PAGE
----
Vice-President Dr Mahamudu Bawumia has charged financial institutions and telecommunication companies in the country to find innovative ways of turning mobile phones and the mobile money platform into vehicles of economic emancipation of the many players in the huge informal sector.
He expressed optimism that the rolling out of the system, coupled with other electronic payment channels such as the Instant Pay and the e-bills pay, online banking and the several other channels, would move the nation faster to a cash-lite economy and turn around the fortunes of the economy towards achieving the President’s vision of building Ghana beyond aid.
Speaking at the launch of mobile money interoperability system, the Vice-President noted that although Ghana has made many advances and reforms in the banking sector to enhance financial inclusion, the majority of Ghanaians, nearly 70 percent, are still unbanked.
The mobile money interoperability system, which seeks to revolutionise the banking sector, would, among others, enable mobile money customers to send and receive money directly to and from each other, irrespective of the network they are on.
The second phase of the system would afford mobile money customers to move money from their mobile money accounts into bank accounts with ease.
“The mobile revolution, however, provides a major opportunity to solve the problem because millions of people have mobile phones. If financial services can, therefore, be delivered through the mobile phone, we could cover 70 percent of the bankable population”, the Vice-President noted.
He added that in a situation where a large segment of the population is unbanked, it means that so much money and savings are held outside the banking system, hence the importance of increasing the supply of savings in the financial system through making financial services available to the population to beat down interest rates.
“One should expect that in an economy where savings in the financial system are low for whatever reason, market-determined interest rates would be higher”, he added.
The mobile interoperability system, according to the Vice-President, “reinforces President Nana Addo Dankwa Akufo-Addo’s belief that with the right conditions and leadership, there is nothing we cannot achieve as a people”.
The introduction of the mobile operability system, according to the Vice-President, forms part of government’s policy of increasing financial inclusion, as well as improving domestic resource mobilisation, by first laying the foundations to formalise the Ghanaian economy.
“One of the quickest ways to the formalisation of the economy is to bank the unbanked,” he added.
The Vice-President noted that the situation of many Ghanaians remaining unbanked has arisen because the traditional payment systems offered by the major banking institutions do not address the key requirements of the unbanked population.
“Most of the payment system infrastructure which has been developed in Ghana has its origin in the developed world, which has a completely different environment. So for example, when a bank introduces a debit card as an alternative to cash, virtually the entire rural population is excluded because there is limited telecommunications infrastructure, no bank, no ATM or no point of sale offering VISA or MasterCard services”.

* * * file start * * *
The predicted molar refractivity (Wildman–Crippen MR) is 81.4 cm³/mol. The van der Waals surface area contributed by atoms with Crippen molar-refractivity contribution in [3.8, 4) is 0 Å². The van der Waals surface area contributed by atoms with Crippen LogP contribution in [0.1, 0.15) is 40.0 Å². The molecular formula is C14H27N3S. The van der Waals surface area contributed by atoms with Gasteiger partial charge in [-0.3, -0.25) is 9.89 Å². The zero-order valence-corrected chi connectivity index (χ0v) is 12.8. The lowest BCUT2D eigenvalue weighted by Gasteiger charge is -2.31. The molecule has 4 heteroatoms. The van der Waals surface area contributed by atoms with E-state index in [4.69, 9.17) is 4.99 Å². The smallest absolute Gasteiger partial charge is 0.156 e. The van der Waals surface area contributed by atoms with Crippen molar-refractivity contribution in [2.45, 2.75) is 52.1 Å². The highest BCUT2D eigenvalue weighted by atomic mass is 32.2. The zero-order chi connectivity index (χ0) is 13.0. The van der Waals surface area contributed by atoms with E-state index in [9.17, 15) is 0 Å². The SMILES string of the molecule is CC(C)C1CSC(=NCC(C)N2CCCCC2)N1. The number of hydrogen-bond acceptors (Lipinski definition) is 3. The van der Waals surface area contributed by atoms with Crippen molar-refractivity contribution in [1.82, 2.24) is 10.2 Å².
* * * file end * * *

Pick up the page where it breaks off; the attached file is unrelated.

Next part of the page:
He noted further that if the formalisation of the economy is done on a comprehensive scale, financial resources locked up in non-financial assets would be brought into the banking system for intermediation, and this could be a significant source of resources “representing potentially three to five times what is being currently intermediated in the financial system”.
The Vice-President added that with over 37 million Ghanaians connected to mobile phones, a huge number of people can be brought into the financial space just by using mobile phones.
“The mobile phones are actually great tools of financial intermediation to mobilise deposits and also lend, particularly to our micro, small to medium-scale enterprises. If we are able to position mobile money appropriately, we can turn the fortunes of the economy around. And this would be good because it will affect the small businesses, who are in the majority and who are the ones in dire need of our support.”
The phase two of the interoperability platform, according to the Vice-President, will complete the Financial Inclusion Triangle by allowing the movement of monies between and among telcos, banks and e-zwich accounts in a seamless manner, and the flow is back-to-back.
“Also, upon completion of phase two, customers will be able to pull monies from bank accounts to their mobile money accounts. The e-zwich integration is ongoing and the central bank has informed me that all banks will be required to complete the integration that allows customers to pull monies from bank accounts to their mobile money accounts by July 15 this year.”
The Vice-President was optimistic that with the milestone achieved, coupled with other electronic payment channels, such as the Instant Pay and the e-bills pay, online banking and the several other channels, “we should be moving faster to a cash-lite economy.”
Governor of the bank of Ghana, Dr Ernest Addison lauded the collaborative effort of the various stakeholders in pushing the boundaries of the financial sector of the country.
He noted that the introduction of the mobile money interoperability system presents a huge potential for revenue mobilisation considering the growth of the mobile money ecosystem in Ghana.
The introduction of the system, he said, should offer banks in the country the leverage to reach out to the unbanked.
The Chief Executive Officer (CEO) of the Chamber of Telecommunications, Ken Ashigbey, cautioned that any attempt to tax mobile money transactions would be a disincentive to the quest for financial inclusion.